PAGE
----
Green New Deal really isn’t all that green

To the editor:

We hear all the glorious things that solar panels, wind turbines and electric vehicles will do for global warming, but what aren’t they telling us? Let’s take a closer look.

The International Renewable Energy Agency estimated that there will be 78 million metric tons of solar panel waste in the world by 2050. Solar panels contain lead, cadmium (a category 1 carcinogen) and other toxic chemicals.

While disposal of solar panels has taken place in regular landfills, it is “not recommended” because the modules can break and “toxic materials” can leach into the soil, causing problems with drinking water.

Used solar panel should really be classified as hazardous waste. Natural events such as hail storms, tornadoes, hurricanes, earthquakes, etc. can cause damage to the panels. For example, in 2015 a tornado broke 200,000 solar modules at solar farm in California. With 100,000 pounds of cadmium contained in 1.8 million solar panels calculated for a proposed 6,350 acre solar farm in Virginia, any breakage is a cause for concern. Further, even rainwater has been found to flush out cadmium within an intact solar panel. Are you concerned? You should be!

Is wind power really environmentally friendly? The public needs to be aware of this tragic reality also. Each wind turbine has a generator based on super-magnet made from highly toxic rare earth metals (neodymium).

The mining of neodymium in China has caused great loss of life and has an “appalling environmental impact” that raises serious questions over the credibility of so-called green technology.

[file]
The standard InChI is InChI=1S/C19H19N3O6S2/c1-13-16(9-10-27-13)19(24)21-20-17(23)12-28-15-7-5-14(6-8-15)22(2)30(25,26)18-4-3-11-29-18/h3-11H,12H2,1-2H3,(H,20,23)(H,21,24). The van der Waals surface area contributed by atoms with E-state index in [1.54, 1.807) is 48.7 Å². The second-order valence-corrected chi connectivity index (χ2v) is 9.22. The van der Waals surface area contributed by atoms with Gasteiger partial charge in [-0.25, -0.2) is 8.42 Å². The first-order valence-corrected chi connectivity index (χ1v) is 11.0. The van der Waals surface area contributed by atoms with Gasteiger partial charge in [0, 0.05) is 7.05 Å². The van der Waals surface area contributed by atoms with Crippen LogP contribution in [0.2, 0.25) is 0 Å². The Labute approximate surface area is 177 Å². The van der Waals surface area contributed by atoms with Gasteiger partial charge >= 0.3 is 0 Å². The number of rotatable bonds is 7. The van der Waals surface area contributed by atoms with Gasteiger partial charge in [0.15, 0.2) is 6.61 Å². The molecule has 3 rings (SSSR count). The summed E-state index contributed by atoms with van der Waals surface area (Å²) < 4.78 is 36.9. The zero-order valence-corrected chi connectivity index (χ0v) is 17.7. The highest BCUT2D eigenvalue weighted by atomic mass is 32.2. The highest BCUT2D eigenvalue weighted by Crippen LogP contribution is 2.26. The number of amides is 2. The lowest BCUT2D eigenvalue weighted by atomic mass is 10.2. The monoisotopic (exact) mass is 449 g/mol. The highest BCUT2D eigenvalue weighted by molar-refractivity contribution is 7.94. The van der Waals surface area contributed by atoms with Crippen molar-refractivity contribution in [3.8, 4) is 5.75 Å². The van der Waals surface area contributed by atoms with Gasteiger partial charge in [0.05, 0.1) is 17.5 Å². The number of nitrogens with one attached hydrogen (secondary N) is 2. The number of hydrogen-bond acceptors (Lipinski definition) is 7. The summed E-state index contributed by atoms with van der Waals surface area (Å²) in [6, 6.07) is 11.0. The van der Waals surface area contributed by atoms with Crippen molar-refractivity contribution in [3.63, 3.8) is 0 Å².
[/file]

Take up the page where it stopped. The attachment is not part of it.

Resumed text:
The toxic waste lake generated is only 6 miles wide and 100 feet deep getting 3 feet deeper each year. We have 60,000 wind turbines today with 180,000 blades 200 feet long on average to be replaced/disposed of every 10 years. The U.S. will have more than 720,000 tons of blade material to dispose of over the next 20 years. There are currently no plans to dispose of retired blades in an environmentally friendly manner. Decommissioned blades are notoriously difficult andexpensive to transport. Anywhere from 100 to 300 feet long, they need to be “cut up onsite” before getting trucked away “on specialized equipment” to a landfill/field. They are simply piled up and covered with dirt like a huge mass grave and they don’t biodegrade.

What about the large batteries in electric vehicles? Globally, fewer than 12 facilities recycle EV batteries today. Total recycling capacity worldwide corresponds to 300,000 EV batteries per year, or roughly 10% of global annual EV sales today, but 1% of expected annual sales in the early 2030s. The rest simply pile up in our landfills.

And they call this the Green New Deal! At what cost in dollars, lives, and to our environment?

Arthur Keller



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